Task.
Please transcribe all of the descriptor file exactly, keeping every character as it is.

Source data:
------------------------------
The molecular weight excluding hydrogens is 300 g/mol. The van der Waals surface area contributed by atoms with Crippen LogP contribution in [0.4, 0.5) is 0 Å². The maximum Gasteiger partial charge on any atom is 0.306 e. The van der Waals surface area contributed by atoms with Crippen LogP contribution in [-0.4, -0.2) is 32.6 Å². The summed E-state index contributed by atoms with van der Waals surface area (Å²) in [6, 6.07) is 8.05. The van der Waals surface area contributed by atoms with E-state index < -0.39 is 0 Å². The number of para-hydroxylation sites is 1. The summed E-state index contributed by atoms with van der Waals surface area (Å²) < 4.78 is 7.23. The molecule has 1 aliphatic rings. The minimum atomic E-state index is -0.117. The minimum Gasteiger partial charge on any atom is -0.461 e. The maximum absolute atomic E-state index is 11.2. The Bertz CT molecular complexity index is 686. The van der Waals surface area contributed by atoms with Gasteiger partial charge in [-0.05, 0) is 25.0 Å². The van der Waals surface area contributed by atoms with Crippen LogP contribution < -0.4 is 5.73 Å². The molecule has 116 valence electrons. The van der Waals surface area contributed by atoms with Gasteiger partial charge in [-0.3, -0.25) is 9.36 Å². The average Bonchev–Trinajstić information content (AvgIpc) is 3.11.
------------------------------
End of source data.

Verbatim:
The molecular weight excluding hydrogens is 300 g/mol. The van der Waals surface area contributed by atoms with Crippen LogP contribution in [0.4, 0.5) is 0 Å². The maximum Gasteiger partial charge on any atom is 0.306 e. The van der Waals surface area contributed by atoms with Crippen LogP contribution in [-0.4, -0.2) is 32.6 Å². The summed E-state index contributed by atoms with van der Waals surface area (Å²) in [6, 6.07) is 8.05. The van der Waals surface area contributed by atoms with E-state index < -0.39 is 0 Å². The number of para-hydroxylation sites is 1. The summed E-state index contributed by atoms with van der Waals surface area (Å²) < 4.78 is 7.23. The molecule has 1 aliphatic rings. The minimum atomic E-state index is -0.117. The minimum Gasteiger partial charge on any atom is -0.461 e. The maximum absolute atomic E-state index is 11.2. The Bertz CT molecular complexity index is 686. The van der Waals surface area contributed by atoms with Gasteiger partial charge in [-0.05, 0) is 25.0 Å². The van der Waals surface area contributed by atoms with Crippen LogP contribution < -0.4 is 5.73 Å². The molecule has 116 valence electrons. The van der Waals surface area contributed by atoms with Gasteiger partial charge in [-0.3, -0.25) is 9.36 Å². The average Bonchev–Trinajstić information content (AvgIpc) is 3.11.